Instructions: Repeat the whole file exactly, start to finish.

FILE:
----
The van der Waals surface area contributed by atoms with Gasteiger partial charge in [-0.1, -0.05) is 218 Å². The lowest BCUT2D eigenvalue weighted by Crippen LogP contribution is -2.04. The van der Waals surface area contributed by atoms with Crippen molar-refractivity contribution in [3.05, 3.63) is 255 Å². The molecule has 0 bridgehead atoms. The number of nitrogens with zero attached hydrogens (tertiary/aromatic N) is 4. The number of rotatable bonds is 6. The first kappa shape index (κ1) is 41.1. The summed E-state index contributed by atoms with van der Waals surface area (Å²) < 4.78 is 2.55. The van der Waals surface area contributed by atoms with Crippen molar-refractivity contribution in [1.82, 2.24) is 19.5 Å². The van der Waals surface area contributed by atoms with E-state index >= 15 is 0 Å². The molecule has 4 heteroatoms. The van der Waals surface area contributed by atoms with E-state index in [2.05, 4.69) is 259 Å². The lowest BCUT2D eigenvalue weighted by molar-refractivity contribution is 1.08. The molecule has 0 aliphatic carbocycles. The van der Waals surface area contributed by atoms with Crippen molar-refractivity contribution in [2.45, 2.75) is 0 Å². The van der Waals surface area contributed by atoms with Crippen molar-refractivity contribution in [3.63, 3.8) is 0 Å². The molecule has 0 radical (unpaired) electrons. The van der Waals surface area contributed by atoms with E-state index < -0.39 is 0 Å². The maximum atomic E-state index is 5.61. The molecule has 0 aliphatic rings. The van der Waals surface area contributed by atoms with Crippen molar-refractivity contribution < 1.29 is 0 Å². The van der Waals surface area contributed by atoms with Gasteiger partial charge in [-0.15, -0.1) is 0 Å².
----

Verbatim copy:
The van der Waals surface area contributed by atoms with Gasteiger partial charge in [-0.1, -0.05) is 218 Å². The lowest BCUT2D eigenvalue weighted by Crippen LogP contribution is -2.04. The van der Waals surface area contributed by atoms with Crippen molar-refractivity contribution in [3.05, 3.63) is 255 Å². The molecule has 0 bridgehead atoms. The number of nitrogens with zero attached hydrogens (tertiary/aromatic N) is 4. The number of rotatable bonds is 6. The first kappa shape index (κ1) is 41.1. The summed E-state index contributed by atoms with van der Waals surface area (Å²) < 4.78 is 2.55. The van der Waals surface area contributed by atoms with Crippen molar-refractivity contribution in [1.82, 2.24) is 19.5 Å². The van der Waals surface area contributed by atoms with E-state index >= 15 is 0 Å². The molecule has 4 heteroatoms. The van der Waals surface area contributed by atoms with E-state index in [2.05, 4.69) is 259 Å². The lowest BCUT2D eigenvalue weighted by molar-refractivity contribution is 1.08. The molecule has 0 aliphatic carbocycles. The van der Waals surface area contributed by atoms with Crippen molar-refractivity contribution in [2.45, 2.75) is 0 Å². The van der Waals surface area contributed by atoms with Crippen molar-refractivity contribution in [3.63, 3.8) is 0 Å². The molecule has 0 radical (unpaired) electrons. The van der Waals surface area contributed by atoms with E-state index < -0.39 is 0 Å². The maximum atomic E-state index is 5.61. The molecule has 0 aliphatic rings. The van der Waals surface area contributed by atoms with Crippen molar-refractivity contribution < 1.29 is 0 Å². The van der Waals surface area contributed by atoms with Gasteiger partial charge in [-0.15, -0.1) is 0 Å².